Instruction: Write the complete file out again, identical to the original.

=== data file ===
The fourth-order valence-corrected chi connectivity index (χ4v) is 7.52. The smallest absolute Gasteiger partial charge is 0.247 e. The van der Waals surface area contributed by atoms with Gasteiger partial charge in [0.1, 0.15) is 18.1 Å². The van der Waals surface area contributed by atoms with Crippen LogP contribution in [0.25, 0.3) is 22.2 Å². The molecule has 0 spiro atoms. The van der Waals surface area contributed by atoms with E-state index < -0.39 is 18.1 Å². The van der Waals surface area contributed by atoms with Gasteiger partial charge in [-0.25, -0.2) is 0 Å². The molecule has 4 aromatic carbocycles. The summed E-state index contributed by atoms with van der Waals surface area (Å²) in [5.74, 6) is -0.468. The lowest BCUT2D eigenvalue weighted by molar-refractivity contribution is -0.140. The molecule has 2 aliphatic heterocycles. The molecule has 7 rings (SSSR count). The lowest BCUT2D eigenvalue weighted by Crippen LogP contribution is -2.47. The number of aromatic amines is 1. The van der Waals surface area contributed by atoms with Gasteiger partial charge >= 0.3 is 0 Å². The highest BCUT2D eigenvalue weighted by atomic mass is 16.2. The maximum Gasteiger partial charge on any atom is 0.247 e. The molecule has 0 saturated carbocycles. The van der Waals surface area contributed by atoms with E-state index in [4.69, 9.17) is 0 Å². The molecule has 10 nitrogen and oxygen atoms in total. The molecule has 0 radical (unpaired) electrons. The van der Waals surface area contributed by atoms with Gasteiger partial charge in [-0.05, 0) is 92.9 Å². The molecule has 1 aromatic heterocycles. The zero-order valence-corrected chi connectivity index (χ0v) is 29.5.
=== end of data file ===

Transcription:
The fourth-order valence-corrected chi connectivity index (χ4v) is 7.52. The smallest absolute Gasteiger partial charge is 0.247 e. The van der Waals surface area contributed by atoms with Gasteiger partial charge in [0.1, 0.15) is 18.1 Å². The van der Waals surface area contributed by atoms with Crippen LogP contribution in [0.25, 0.3) is 22.2 Å². The molecule has 0 spiro atoms. The van der Waals surface area contributed by atoms with E-state index < -0.39 is 18.1 Å². The van der Waals surface area contributed by atoms with Gasteiger partial charge in [-0.25, -0.2) is 0 Å². The molecule has 4 aromatic carbocycles. The summed E-state index contributed by atoms with van der Waals surface area (Å²) in [5.74, 6) is -0.468. The lowest BCUT2D eigenvalue weighted by molar-refractivity contribution is -0.140. The molecule has 2 aliphatic heterocycles. The molecule has 7 rings (SSSR count). The lowest BCUT2D eigenvalue weighted by Crippen LogP contribution is -2.47. The number of aromatic amines is 1. The van der Waals surface area contributed by atoms with Gasteiger partial charge >= 0.3 is 0 Å². The highest BCUT2D eigenvalue weighted by atomic mass is 16.2. The maximum Gasteiger partial charge on any atom is 0.247 e. The molecule has 0 saturated carbocycles. The van der Waals surface area contributed by atoms with E-state index in [4.69, 9.17) is 0 Å². The molecule has 10 nitrogen and oxygen atoms in total. The molecule has 0 radical (unpaired) electrons. The van der Waals surface area contributed by atoms with Gasteiger partial charge in [-0.05, 0) is 92.9 Å². The molecule has 1 aromatic heterocycles. The zero-order valence-corrected chi connectivity index (χ0v) is 29.5.